Work with the customers you know

Work with the customers you know

Take aways
  • Give customers what they need, not what you want them to have.
  • Helping new customers on-board fosters trust and preempts issues later.
  • Organisations often understand their customers better than they think.

The importance of retaining existing customers and doing more business with them is often overlooked, especially among service industries. Helping new customers with onboarding and making contract renewals more personal, for instance, are ways to build customer loyalty and value on the long run.

Why do organisations spend so much effort on acquiring new customers, while existing ones are leaving at similar rates? Why can’t organisations extract more value from existing customers?

Retention is valuable

Large service organisations are blessed with having many customers. Unfortunately, customers often don’t feel they are being valued highly enough. In industries such as insurance, telecoms and energy, potential customers are lured with lots of special offers. Existing customers, however, feel they are ignored until they switch to competitors.

Organisations must rethink their relationship with their existing customers. That way, you are able to retain them, get them to upgrade their contracts or even subscribe to other services your organisation provides.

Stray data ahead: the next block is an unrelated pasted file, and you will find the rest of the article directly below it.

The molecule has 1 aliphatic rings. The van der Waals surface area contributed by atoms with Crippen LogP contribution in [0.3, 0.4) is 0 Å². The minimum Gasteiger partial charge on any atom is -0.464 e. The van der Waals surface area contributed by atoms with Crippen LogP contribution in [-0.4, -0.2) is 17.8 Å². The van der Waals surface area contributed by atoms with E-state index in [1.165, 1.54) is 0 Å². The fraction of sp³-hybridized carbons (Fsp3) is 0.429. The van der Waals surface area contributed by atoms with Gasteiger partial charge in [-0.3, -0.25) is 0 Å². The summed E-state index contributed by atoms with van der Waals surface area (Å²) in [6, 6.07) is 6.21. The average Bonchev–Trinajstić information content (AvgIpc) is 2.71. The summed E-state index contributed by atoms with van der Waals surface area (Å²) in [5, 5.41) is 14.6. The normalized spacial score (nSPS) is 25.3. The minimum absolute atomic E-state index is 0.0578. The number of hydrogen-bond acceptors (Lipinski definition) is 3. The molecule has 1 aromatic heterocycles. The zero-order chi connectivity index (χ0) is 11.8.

Recognising your customers when they have been with you for a while with relevant offers is a good way to reconnect with them.

More than just a number

A large telecoms company, for instance, usually has only three ways of seeing an existing customer: as an MSISDN (a network subscription number), a bill recipient number or a possible complaint ticket. Such perspective of customers severely restricts the organisation’s ability to get closer to the customers, therefore unable to engage them in a more meaningful way.

Off to a good start

In service industries such as telecoms and healthcare, satisfactory onboarding for new customers is crucial for establishing a good relationship. For instance, once new customers sign up, the organisation brings them on-board by helping them install, configure and learn key functions of the product or service. This builds trust from early on and preempts costly problems later.

Make renewals personal

By the time your customers are due to renew their contracts, you already have an advantage which your competitors don’t have: you know your customers well. This is a golden opportunity to retain them by helping them refine their packages to cater their current and future needs. Approaching them with a relevant, new offer can increase renewals and create higher-value customers.

Do more with customers

Cross-selling and upselling are opportunities to do more businesses with existing customers, although these are not always achieved as expected. The best way is to thoroughly understand what your customers currently have and what they need – not pushing what you want to sell.

The knowledge of what your customers value, oftentimes, already sits within the organisation. If you are still in doubt, ask and learn more from your customers.

You understand your customers better than you think.

Promise into the future

While customer acquisition is a battleground with blunt weapons, retaining your existing customer base and growing businesses with them is more of a surgical art. Customer loyalty and value can be grown with the targeted, knowledge-based approach. Start dazzling your potential customers not with one-off offers, but a promise of benefits into the future.